Garcia Padilla said that the power failure on Wednesday is a sign that the USA commonwealth needs to invest its resources in priority issues for the public, such as improving the electric infrastructure, and leave other matters - such as paying off its huge public debt - for a later time.
Government leaders are saying it could be another 24 hours or more before all power is restored.
The governor of Puerto Rico has said power is slowly being restored almost 24 hours after a blackout swept across the island.
That still left about a third of the population without power.
While those with power celebrated a return to normalcy, others lamented having spent another night in darkness with no air conditioning in the tropical heat.
On Thursday, many businesses and public offices were closed.
Investigators are still trying to determine what caused the fire. The cause of the fire is not yet known.
"This is a very serious event", Puerto Rico Gov. Alejandro Garcia Padilla said of the outage.
As sunset approached, lines formed at ice plants, supermarkets and gas stations, and people crouched around power outlets at generator-powered supermarkets and malls to charge cellphones. Many Puerto Ricans dragged mattresses out to balconies and porches to spend the night outside, doing what they could to ward off mosquitoes in the still air. "The system is not created to withstand a failure of this magnitude".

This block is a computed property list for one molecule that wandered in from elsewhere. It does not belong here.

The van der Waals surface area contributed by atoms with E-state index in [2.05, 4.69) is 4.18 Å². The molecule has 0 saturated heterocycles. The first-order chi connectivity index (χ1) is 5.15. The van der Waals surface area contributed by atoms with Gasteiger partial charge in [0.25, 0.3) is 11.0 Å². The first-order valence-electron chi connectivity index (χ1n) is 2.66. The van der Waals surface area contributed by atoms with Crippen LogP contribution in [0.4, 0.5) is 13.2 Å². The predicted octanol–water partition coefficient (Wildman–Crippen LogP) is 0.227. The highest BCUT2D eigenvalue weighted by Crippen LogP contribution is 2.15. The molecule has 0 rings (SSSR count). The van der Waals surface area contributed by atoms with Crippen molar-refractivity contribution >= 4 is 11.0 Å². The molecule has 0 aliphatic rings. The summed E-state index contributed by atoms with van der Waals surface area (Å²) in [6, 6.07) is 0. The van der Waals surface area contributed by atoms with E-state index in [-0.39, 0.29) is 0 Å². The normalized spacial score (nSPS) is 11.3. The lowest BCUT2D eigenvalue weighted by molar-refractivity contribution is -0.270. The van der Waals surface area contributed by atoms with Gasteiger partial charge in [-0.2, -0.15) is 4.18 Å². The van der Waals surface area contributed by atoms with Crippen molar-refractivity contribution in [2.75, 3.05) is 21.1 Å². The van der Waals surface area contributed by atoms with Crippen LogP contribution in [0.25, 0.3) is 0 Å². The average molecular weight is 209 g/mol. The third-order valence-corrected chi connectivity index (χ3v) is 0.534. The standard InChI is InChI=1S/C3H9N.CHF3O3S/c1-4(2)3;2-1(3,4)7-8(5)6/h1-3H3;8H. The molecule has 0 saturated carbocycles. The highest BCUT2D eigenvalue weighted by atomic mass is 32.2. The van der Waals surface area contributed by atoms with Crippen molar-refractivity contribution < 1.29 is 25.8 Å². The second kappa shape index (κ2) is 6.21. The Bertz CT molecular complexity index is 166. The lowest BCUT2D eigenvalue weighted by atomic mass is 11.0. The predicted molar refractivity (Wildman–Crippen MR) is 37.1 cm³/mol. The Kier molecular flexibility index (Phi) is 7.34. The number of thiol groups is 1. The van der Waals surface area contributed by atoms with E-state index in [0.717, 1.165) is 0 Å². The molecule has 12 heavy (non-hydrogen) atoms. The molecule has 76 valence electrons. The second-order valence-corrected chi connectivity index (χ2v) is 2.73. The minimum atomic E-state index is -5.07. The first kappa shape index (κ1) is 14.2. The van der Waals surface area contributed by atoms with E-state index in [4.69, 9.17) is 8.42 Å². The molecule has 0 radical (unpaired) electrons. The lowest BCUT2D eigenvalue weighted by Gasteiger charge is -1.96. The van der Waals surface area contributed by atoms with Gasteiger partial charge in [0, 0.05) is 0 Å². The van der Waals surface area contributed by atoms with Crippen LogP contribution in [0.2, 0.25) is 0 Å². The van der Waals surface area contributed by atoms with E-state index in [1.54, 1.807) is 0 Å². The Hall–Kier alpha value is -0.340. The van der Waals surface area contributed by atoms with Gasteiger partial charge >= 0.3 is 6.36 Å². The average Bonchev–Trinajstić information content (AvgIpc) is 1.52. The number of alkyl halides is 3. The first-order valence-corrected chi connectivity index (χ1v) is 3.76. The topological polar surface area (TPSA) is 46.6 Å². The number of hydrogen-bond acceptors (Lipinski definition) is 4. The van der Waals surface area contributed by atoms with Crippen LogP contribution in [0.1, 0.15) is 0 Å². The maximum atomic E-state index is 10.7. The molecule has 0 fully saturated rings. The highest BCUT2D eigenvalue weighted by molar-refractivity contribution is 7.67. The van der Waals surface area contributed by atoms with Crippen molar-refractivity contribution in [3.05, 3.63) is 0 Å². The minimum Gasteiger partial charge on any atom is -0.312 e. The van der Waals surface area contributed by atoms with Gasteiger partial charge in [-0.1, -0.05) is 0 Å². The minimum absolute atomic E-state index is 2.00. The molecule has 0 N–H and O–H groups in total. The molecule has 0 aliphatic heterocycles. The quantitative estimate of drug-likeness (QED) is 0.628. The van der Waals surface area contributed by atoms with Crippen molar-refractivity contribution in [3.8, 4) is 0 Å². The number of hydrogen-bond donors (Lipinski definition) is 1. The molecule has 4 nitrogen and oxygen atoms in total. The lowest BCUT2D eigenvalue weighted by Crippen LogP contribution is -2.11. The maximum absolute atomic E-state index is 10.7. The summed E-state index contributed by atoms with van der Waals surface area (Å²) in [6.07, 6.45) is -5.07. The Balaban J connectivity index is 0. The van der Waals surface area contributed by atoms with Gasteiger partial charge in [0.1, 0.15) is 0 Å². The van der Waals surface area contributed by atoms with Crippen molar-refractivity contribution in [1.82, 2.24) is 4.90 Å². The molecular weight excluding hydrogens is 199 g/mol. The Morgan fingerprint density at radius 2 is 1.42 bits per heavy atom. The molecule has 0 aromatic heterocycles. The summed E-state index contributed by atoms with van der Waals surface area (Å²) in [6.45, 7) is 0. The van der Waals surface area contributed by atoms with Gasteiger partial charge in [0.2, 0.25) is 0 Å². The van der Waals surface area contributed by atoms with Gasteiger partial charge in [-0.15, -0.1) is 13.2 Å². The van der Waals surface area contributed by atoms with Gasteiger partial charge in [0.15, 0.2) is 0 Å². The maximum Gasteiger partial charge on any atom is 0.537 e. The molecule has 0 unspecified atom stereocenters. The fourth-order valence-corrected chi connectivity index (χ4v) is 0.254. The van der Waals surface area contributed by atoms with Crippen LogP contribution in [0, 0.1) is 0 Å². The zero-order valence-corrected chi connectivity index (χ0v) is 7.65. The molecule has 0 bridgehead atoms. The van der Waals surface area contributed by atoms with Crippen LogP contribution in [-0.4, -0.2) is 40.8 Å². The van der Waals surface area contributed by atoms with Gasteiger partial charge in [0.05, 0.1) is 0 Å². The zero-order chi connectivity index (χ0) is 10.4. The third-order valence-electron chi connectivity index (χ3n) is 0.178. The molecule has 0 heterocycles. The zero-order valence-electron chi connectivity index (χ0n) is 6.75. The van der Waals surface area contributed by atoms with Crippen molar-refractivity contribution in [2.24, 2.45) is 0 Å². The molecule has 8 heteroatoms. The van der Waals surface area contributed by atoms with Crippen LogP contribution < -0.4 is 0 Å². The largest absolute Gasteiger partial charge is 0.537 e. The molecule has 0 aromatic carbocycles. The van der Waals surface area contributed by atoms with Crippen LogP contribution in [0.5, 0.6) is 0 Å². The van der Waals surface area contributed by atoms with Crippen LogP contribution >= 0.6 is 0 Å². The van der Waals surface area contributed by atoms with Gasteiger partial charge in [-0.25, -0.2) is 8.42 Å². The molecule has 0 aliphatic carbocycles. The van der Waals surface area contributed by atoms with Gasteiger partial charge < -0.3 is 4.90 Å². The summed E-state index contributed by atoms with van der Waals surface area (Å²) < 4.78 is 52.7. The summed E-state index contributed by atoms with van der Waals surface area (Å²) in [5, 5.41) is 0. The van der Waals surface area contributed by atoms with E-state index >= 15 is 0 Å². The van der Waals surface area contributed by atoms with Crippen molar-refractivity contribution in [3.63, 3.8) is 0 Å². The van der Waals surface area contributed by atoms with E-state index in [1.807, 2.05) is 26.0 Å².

As of Thursday morning, service had been restored to just 130,000 customers and, barring any mishaps, more than half of the island could have power by the afternoon, the company said via Twitter.
"It's taking way too long", said 74-year-old Magdalena Concepcion as she waited at a bus stop.
Almost everyone on the island of 3.5 million people lost power.
"To see everything blacked out, my God", said Virginia Davila, a nurse's assistant who lives on the 11th floor of an apartment building in San Juan. He said the switch where the fire began had received proper maintenance.
The electricity provider is in the process of restructuring $9 billion of debt. Some people opted to not go home and hotels in the capital of San Juan quickly filled up.
The power outage angered many Puerto Ricans who on average, pay power bills that are twice as costly as bills on the USA mainland, according to the Orlando Sentinel. Company officials have said they are seeking more revenue to update what they say is outdated equipment.
As the sun set, people crowded into restaurants running on generators.
The blackout knocked out traffic lights, snarling the island's roads.